Radiocarbon decays slowly in a living organism, and the amount lost is continually replenished as long as the organism takes in air or food.
In a stratigraphical context objects closer to the surface are more recent in time relative to items deeper in the ground.
Carbon-14 has a half-life of 5,730 ± 40 years— during the succeeding 5,730 years.
Because carbon-14 decays at this constant rate, an estimate of the date at which an organism died can be made by measuring the amount of its residual radiocarbon.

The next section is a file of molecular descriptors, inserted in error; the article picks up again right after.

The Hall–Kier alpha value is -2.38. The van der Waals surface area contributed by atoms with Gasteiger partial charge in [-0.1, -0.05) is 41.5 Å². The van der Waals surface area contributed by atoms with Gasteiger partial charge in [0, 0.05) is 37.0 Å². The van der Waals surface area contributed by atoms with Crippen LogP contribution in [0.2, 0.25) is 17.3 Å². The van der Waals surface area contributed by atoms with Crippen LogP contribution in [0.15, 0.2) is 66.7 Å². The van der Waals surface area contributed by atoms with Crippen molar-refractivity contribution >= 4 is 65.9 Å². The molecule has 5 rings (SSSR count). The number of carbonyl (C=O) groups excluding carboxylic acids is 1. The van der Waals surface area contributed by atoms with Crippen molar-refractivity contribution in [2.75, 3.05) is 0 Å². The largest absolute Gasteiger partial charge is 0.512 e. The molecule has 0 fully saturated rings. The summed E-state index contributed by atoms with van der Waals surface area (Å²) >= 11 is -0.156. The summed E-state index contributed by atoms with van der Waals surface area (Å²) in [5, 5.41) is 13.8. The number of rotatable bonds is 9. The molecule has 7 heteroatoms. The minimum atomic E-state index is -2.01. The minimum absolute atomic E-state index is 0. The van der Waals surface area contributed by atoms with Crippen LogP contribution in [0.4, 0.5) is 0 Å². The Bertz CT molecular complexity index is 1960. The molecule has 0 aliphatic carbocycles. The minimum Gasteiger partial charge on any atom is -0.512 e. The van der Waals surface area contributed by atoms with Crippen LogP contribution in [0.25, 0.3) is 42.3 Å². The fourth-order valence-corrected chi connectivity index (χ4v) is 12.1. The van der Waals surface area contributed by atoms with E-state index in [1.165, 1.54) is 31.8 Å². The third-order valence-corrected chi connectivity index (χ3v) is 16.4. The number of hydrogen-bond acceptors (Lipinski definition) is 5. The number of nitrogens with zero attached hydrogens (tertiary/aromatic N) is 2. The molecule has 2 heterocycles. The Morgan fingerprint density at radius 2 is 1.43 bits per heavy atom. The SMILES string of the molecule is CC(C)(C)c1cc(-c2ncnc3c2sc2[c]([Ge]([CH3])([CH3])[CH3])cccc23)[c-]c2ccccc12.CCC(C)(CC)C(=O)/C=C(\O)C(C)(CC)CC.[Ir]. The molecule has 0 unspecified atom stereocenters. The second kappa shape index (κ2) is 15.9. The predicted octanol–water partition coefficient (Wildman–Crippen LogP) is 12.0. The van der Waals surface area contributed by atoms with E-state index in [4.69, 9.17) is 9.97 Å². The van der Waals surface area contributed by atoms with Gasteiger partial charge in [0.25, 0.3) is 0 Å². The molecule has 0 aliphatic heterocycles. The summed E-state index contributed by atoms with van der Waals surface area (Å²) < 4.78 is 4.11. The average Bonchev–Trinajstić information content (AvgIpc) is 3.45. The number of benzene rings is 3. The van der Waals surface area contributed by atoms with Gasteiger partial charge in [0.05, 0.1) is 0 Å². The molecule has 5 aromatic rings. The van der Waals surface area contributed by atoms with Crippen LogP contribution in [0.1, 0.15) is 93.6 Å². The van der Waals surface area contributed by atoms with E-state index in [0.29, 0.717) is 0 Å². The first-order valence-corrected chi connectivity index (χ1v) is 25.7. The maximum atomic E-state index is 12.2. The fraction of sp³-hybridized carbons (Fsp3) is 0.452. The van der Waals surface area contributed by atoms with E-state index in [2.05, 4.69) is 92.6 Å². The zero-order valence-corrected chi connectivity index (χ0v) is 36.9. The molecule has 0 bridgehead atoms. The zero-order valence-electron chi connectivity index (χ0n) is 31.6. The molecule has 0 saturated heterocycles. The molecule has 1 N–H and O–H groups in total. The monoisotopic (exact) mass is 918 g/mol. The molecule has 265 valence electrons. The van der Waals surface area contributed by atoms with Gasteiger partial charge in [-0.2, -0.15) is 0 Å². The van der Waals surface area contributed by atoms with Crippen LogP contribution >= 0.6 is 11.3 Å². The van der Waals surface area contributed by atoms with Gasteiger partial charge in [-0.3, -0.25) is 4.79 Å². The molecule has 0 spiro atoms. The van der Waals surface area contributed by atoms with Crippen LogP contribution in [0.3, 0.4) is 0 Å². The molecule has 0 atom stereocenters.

The method drastically reduces the quantity of datable material required.
SYNONYMS OR RELATED TERMS: amino-acid dating; aminostratigraphy; amino-acid racemization, amino acid racemization CATEGORY: technique DEFINITION: A method of absolute (chronometric) dating which is hoped to fill the gap between radiocarbon dates and potassium-argon dates.